Emergency preparedness goals
Mark and I have a very
hit-or-miss approach to emergency preparedness. We've covered the
basics --- storing drinking water, making sure we have enough food for
a few weeks, staying warm during outages, and keeping the lights on
without electricity (all of which I write about in more depth in The
But each new disaster we face reminds us
of a few ways we'd like to keep comfort levels higher, and Just in Case gave us some extra ideas as
well. So here's our new preparedness plan, which we'll be pecking
away at over the next few years.
Now or soon:
- Make sure we have cash on hand
at all times. Like many modern Americans, we use plastic
nearly exclusively, but Harrison makes a good point that credit cards
don't work without power.
- Check to make sure our car has a
spare tire. Neither Mark nor I could recall if we did this
when we bought our "new" (1994-model) car a year and a half ago.
- Stock up on toiletries.
If we didn't have access to stores for a month or two, we'd be fine in
the food line, but we'd run low on soap and toilet paper. Since
neither is perishable, it wouldn't hurt to have a couple of extra
packages on a shelf in the barn.
- Put up smoke/carbon dioxide
detectors. I'm ashamed to admit that we don't have a smoke
detector in our trailer. When we moved in, various friends and
family members gave us bags-full, but the devices were all cheap and
went off whenever I cooked (not even burning anything), so we gave up
on them. I suspect that if I get a better model and read up on
placement, we could have the benefit of a smoke detector without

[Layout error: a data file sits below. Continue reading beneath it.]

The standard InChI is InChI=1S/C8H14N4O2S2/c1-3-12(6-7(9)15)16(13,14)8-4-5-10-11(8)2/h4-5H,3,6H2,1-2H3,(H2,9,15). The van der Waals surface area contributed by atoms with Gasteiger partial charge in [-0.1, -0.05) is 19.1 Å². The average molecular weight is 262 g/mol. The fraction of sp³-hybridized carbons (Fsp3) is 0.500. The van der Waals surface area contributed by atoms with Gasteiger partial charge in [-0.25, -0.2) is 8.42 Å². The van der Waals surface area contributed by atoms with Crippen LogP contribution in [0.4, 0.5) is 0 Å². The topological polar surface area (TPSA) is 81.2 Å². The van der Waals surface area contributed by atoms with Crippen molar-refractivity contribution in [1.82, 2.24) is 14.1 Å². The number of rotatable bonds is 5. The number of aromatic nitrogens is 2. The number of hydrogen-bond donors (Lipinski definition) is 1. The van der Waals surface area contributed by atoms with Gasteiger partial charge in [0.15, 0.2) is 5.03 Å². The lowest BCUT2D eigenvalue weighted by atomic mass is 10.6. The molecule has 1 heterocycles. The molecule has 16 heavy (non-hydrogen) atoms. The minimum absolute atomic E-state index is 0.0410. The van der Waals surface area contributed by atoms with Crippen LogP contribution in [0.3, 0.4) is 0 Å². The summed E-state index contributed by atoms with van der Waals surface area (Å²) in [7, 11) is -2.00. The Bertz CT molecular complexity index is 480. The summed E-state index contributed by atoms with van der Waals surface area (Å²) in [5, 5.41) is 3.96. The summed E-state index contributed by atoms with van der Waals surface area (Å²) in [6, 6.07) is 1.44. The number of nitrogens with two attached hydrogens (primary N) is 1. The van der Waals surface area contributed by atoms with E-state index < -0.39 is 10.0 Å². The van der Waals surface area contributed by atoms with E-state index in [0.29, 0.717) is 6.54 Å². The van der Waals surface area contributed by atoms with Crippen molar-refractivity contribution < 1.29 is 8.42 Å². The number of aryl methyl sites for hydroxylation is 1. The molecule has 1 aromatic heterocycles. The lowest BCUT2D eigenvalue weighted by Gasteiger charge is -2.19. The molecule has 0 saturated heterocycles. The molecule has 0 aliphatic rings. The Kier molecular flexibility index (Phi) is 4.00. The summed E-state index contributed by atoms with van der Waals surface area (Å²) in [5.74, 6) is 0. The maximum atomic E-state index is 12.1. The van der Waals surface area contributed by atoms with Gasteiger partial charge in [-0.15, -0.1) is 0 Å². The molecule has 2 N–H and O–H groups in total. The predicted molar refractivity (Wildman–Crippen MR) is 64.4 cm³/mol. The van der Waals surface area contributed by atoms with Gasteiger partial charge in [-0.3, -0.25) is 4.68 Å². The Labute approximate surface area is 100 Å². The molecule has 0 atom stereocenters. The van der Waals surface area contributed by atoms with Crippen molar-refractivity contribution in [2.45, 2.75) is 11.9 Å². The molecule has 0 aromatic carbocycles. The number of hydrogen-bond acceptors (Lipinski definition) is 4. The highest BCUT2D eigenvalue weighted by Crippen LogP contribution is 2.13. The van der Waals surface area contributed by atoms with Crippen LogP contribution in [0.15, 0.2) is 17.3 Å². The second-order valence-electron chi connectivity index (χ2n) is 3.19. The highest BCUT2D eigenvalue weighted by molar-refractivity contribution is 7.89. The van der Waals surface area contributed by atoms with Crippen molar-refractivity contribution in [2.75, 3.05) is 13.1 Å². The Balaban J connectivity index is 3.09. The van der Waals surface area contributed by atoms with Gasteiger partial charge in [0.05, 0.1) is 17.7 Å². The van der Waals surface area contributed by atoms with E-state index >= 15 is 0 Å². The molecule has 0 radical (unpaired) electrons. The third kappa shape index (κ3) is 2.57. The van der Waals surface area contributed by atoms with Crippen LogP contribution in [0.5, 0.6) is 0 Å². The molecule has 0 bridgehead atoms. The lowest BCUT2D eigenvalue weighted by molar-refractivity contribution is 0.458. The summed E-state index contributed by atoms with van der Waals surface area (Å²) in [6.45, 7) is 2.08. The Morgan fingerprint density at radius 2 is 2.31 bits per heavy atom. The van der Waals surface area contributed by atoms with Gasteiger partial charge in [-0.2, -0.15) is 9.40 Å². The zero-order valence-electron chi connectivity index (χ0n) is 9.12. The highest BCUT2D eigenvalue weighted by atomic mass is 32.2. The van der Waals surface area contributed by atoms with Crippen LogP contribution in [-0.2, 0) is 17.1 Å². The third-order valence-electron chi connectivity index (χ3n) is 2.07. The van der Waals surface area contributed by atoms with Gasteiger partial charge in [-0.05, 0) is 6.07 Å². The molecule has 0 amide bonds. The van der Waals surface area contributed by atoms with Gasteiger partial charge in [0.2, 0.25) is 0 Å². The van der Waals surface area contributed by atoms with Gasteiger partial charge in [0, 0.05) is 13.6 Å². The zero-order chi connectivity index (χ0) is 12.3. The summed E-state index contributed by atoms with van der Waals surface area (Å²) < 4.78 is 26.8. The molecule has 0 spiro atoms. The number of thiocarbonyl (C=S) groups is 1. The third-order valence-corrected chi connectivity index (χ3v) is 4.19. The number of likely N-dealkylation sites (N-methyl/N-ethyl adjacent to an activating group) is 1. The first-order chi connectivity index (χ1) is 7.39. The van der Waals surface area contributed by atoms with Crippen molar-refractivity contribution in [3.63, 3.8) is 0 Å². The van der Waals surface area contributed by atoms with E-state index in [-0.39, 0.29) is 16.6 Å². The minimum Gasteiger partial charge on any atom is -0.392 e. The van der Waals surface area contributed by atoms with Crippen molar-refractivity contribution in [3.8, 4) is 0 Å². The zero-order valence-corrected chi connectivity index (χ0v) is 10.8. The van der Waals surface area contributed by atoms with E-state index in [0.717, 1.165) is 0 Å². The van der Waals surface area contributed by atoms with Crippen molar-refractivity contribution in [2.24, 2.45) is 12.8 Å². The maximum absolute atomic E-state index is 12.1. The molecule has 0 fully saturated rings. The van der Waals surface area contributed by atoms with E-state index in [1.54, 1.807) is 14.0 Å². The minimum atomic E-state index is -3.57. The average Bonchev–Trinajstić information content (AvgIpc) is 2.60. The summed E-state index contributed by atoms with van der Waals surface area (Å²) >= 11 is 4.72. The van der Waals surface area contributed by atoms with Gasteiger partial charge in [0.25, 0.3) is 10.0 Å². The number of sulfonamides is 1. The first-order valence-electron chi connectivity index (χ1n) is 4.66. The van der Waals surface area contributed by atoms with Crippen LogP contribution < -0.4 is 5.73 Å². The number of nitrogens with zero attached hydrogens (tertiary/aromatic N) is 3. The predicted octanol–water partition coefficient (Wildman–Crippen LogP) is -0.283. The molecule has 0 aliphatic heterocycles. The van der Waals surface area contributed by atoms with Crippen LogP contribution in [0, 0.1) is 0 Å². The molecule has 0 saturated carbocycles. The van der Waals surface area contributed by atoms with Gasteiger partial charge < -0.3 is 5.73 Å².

constant false alarms.
- Replace our fire extinguisher
with one rated for class A, B, and C fires. We do have a
fire extinguisher easy to grab in the kitchen, but it's only good for
class B (gasoline and grease) and C (electrical) fires. Granted,
class A (paper and some plastics) fires can probably be put out with
water, but I want to add an extinguisher to the East Wing as well where
there's not water on demand.
- Buy a cat carrier.
If we had to evacuate with pets, Lucy would be easy, but my usual
cat-wrangling method (just wrap whoever needs to go to the vet in a
towel and then in my arms) wouldn't work with two cats. For our
chickens, we'd probably either turn them loose with extra food, or move
them to the barn.
- Replace my tents.
We've got all the camping gear we would need to spend a couple of weeks
in the woods, except that my twelve-year-old tents have finally bitten
Longer term projects
- Add a hood over our cook stove
and redo the cabinets so they're higher up. When
I learned that a huge proportion of trailer fires are due to the
cabinet above the stove catching fire since it's flammable and too
close to the range surface. An ounce of prevention here is worth
a pound of cure.
- Get our solar
setup to the point where it fuels ordinary, daily activities.
What's been standing in the way here is that I keep waiting for someone
else (Bradley, Mark, Huckleberry) to do the research and figure out
whether batteries need to be outdoors or indoors, what kind of inverter
to buy, etc. I think I need to buy a good book and learn more
about solar myself --- does anyone have a basic solar book suggestion?
- Convert our generator
to propane. Having fuel on hand for our generator is
tricky since gas goes bad quickly in our humid climate. Although
you can add fuel stabilizer to gas, Mark thinks converting the
generator over to propane would be a better solution.
- Hook up a second solar setup
so we can have one for the main trailer and one for the East Wing.
- This may just be at the dreaming stage, but we're also
considering a little underground
shelter up the hillside, beyond flood range, that could be used
during floods and tornadoes, and as guest quarters and a root
cellar. I probably should get an underground house book to
expedite my research --- any favorites there?
As usual, some of these
plans are quite ambitious, but it helps to have them all laid out from
easy to hard. After all, I know I can buy soap and toilet paper
and take some money out of the bank in small bills this week, putting
us 16% of the way to our goal immediately. What is on your
preparedness list for the near and far future?
Sick of dirty water?
Your hens are too. Treat your flock to an Avian Aqua Miser.
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